After you get picked up by a large New York publisher then you can come back here and lecture people about how they should skip self publishing and start polishing their work. Until then you are just some guy who is full of hot air and a snobbish attitude.

I don't think I'm better than anyone else, CAP, and I'm not lecturing anyone. Just voicing an opinion. You're free to disagree, of course, but try not to do so from a standpoint of ignorance next time.

Joe Konrath said...

Joe, of the fifty books you bought from Kindleboards, how many would you say are actually of publishable quality?

I'm on a deadline, Jude, and haven't had any time for reading. The wife is reading a few of them and likes what she's read so far.

There is only one problem... you're not a real writer.

Didn't I make it clear earlier we attack the argument, not the person?

Enough with the insults, gang, or I'll turn off anonymous posting.

Joe Konrath said...

"don't write for money but for the love of writing"

I write what I love, for money.

You can't cash integrity at the bank. I will do what I need to in order to get paid, and read.

But the cool thing is, the more money you make, the less you have to bend.

Anonymous said...

"But the cool thing is, the more money you make, the less you have to bend."

YES! After the next two "make money" genre books I'll be able to step back and write the literary novel. It's begging to bust out of my brain.

What a great time for writers! Unnatural selection and chlorination of the literary gene pool is over. Kaput.

New literary life forms will evolve. Some will head straight for extinction, but others will survive and thrive.

I can't wait to read what develops!

Deirdre said...

I'm just hoping that all of the people who were writing series and the subsequent books weren't picked up by publishers or who lost their publishers after good books with sales that didn't impress their publishers hear about this and get those manuscripts and outlines out from under their beds or where ever they are.

There are several web sites devoted to trying to find out what happened to authors who have fans but not publishers.

Anonymous said...

For those saying that you can't make money writing fiction (or that 99.9% of writers don't), you might want to read Dean Wesley Smith's posts on the matter.

http://www.deanwesleysmith.com/?p=1121
and
http://www.deanwesleysmith.com/?p=607

Also, JA Konrath is doing just fine making a living as far as I can tell :) How many exceptions do we have to hear about before the "rule" starts to look kinda thin?

Ty Johnston said...

Big publisher.
Little publisher.
Self publisher.
New York publisher.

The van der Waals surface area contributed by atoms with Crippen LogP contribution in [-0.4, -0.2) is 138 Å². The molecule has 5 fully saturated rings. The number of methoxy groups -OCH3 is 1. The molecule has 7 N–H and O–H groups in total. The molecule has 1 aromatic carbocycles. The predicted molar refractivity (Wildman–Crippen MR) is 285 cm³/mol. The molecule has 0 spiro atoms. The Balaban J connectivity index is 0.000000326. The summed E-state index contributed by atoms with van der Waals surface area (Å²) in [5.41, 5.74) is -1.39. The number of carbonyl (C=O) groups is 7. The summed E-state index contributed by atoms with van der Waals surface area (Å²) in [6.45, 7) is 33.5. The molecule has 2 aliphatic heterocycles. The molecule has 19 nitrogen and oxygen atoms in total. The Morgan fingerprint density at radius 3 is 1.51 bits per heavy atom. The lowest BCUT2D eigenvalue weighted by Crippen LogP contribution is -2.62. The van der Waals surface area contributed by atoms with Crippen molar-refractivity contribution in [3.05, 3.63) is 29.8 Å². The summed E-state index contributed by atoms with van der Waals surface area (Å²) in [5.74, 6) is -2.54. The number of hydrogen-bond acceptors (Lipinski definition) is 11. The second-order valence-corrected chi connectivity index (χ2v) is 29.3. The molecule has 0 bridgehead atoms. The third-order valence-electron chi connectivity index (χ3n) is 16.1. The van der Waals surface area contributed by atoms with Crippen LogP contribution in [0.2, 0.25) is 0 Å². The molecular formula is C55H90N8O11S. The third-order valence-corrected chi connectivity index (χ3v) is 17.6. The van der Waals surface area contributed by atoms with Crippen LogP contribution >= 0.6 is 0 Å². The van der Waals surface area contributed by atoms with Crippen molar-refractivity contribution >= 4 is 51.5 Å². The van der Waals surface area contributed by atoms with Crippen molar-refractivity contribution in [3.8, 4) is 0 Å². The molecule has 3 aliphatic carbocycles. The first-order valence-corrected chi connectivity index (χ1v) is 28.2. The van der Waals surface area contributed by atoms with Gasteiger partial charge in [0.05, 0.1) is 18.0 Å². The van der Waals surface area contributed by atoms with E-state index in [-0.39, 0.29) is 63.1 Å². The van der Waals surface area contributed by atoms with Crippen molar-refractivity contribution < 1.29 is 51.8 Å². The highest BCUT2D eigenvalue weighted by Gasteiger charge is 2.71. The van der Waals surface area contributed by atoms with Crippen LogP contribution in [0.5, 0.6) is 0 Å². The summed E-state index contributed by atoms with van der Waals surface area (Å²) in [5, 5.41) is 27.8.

Digital publisher.
Indie publisher.

What I'm coming to realize is none of that makes any difference anymore. Each writer sets his or her own goals as a writer, and if one's goal is to be published by one of the big shots in NY then that's what they should shoot forward. The rest of us can be satisfied simply making a living writing.

dr. cpe said...

@Ty, thanks, finally a voice of reason in short form. Great populist insight.
Thanks.

>>>Big publisher.
Little publisher.
Self publisher.
New York publisher.
Digital publisher.
Indie publisher.

What I'm coming to realize is none of that makes any difference anymore>>>

Selena Kitt said...

"Selena, I have to back that up for the most part. My horror almost always far outsells my fantasy on Amazon..."

@Ty

Yep, horror does well in ebook form. I was just adding erotica and erotic romance to the list of books that also sell well in ebook form (for even more obvious reasons - not the least of which is, no one can see the cover and ask, "Hey, what are you reading?" ;)

WDGagliani said...

LOL, Selena, I was thinking the same thing. Nice to have anonymous text!

I ordered my Kindle last night.

First 3 books purchased?

Joe's two new Kilborn novels and, um, my own Savage Nights. (What's wrong with a little ego?)

Figured Joe's books had a right to be the first ON my Kindle.

Thanks for being willing to share, Joe.

Bill

C. Pinheiro, EA ABA said...

Hey Joe, I saw your post over on Nathan's blog. I wonder if any of the other agents are ever going to talk about you, or if they are going to just keep ignoring your existence.

Robert Christopher said...

@Jude How could possibly NOT see the opportunity that the Kindle provides for genres just like yours?

I too write hardboiled/crime and supernatural/thriller novels. When was the last time you saw a hardboiled novel breakout and be a big hit/seller??

I view the Kindle as an arena where other genres have a chance. There is an audience out there waiting to be pleased. ANd the cream always rises to the top, if the writer puts the effort in.


The money argument is just silly. You need money to live so that you can write, unless you are independently wealthy, which most people aren't.

One last thing for Jude, if you can't see the Kindle tidal wave coming then you are just not looking. It's already estimated at 2.5-3 million kindles sold. Then you have all the apps. Plus it just had a price drop. And I suspect it will drop again some time in the next 18 months or so to I think $149.00 (maybe less). By then there will be 5 million sold, and if the price keeps decreasing more and more units will be in readers hands.

@Zoe Listen to Joe on this one. It's a waste of precious energy to bark at critics/naysayers. Put your nose to the grindstone and do your thing. I'd be happy with $2,300 a month so just enjoy your success.

Okay, off the soap box.

AstonWest said...

Awesome stats! Hope it keeps going up and up for you...

As for the naysayers, just remember that you're moving their cheese... ;-)

Trevor said...

"When was the last time you saw a hardboiled novel breakout and be a big hit/seller??"

Um... Lee Child?


The bigger question should be when has a kindle author EVER sold enough copies to reach even mid-list status, much less become a bestseller?